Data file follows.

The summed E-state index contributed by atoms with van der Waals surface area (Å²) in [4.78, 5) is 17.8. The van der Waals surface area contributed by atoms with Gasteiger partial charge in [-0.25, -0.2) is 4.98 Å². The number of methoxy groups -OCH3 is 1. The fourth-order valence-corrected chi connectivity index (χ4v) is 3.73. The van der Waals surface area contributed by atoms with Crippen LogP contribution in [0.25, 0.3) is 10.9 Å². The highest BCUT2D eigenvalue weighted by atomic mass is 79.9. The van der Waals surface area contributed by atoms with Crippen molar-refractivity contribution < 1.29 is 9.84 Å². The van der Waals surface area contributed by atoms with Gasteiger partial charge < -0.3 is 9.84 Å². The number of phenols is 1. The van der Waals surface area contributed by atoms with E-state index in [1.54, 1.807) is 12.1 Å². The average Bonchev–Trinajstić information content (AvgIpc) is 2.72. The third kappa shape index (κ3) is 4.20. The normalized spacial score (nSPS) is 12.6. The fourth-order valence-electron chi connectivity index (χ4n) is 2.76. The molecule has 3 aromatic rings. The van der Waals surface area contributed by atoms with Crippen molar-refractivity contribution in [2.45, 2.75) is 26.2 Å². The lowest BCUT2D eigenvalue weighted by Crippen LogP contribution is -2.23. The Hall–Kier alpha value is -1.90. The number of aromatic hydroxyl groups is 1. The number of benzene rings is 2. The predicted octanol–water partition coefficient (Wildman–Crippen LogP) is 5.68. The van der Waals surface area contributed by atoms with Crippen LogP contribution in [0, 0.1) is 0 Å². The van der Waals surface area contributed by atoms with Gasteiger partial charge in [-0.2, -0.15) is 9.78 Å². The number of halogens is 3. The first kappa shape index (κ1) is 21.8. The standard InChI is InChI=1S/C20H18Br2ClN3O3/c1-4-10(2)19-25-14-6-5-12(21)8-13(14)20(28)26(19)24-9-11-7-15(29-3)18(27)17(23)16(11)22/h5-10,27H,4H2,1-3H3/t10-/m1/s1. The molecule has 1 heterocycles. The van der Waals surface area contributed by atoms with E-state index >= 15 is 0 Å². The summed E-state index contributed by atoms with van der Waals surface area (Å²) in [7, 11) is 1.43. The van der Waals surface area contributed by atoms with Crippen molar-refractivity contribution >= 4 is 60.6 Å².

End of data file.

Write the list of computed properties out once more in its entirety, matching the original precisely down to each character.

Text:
The summed E-state index contributed by atoms with van der Waals surface area (Å²) in [4.78, 5) is 17.8. The van der Waals surface area contributed by atoms with Gasteiger partial charge in [-0.25, -0.2) is 4.98 Å². The number of methoxy groups -OCH3 is 1. The fourth-order valence-corrected chi connectivity index (χ4v) is 3.73. The van der Waals surface area contributed by atoms with Crippen LogP contribution in [0.25, 0.3) is 10.9 Å². The highest BCUT2D eigenvalue weighted by atomic mass is 79.9. The van der Waals surface area contributed by atoms with Crippen molar-refractivity contribution < 1.29 is 9.84 Å². The van der Waals surface area contributed by atoms with Gasteiger partial charge < -0.3 is 9.84 Å². The number of phenols is 1. The van der Waals surface area contributed by atoms with E-state index in [1.54, 1.807) is 12.1 Å². The average Bonchev–Trinajstić information content (AvgIpc) is 2.72. The third kappa shape index (κ3) is 4.20. The normalized spacial score (nSPS) is 12.6. The fourth-order valence-electron chi connectivity index (χ4n) is 2.76. The molecule has 3 aromatic rings. The van der Waals surface area contributed by atoms with Crippen molar-refractivity contribution in [2.45, 2.75) is 26.2 Å². The lowest BCUT2D eigenvalue weighted by Crippen LogP contribution is -2.23. The Hall–Kier alpha value is -1.90. The number of aromatic hydroxyl groups is 1. The number of benzene rings is 2. The predicted octanol–water partition coefficient (Wildman–Crippen LogP) is 5.68. The van der Waals surface area contributed by atoms with Crippen LogP contribution in [0, 0.1) is 0 Å². The van der Waals surface area contributed by atoms with Gasteiger partial charge in [-0.2, -0.15) is 9.78 Å². The number of halogens is 3. The first kappa shape index (κ1) is 21.8. The standard InChI is InChI=1S/C20H18Br2ClN3O3/c1-4-10(2)19-25-14-6-5-12(21)8-13(14)20(28)26(19)24-9-11-7-15(29-3)18(27)17(23)16(11)22/h5-10,27H,4H2,1-3H3/t10-/m1/s1. The molecule has 1 heterocycles. The van der Waals surface area contributed by atoms with E-state index >= 15 is 0 Å². The summed E-state index contributed by atoms with van der Waals surface area (Å²) in [7, 11) is 1.43. The van der Waals surface area contributed by atoms with Crippen molar-refractivity contribution >= 4 is 60.6 Å².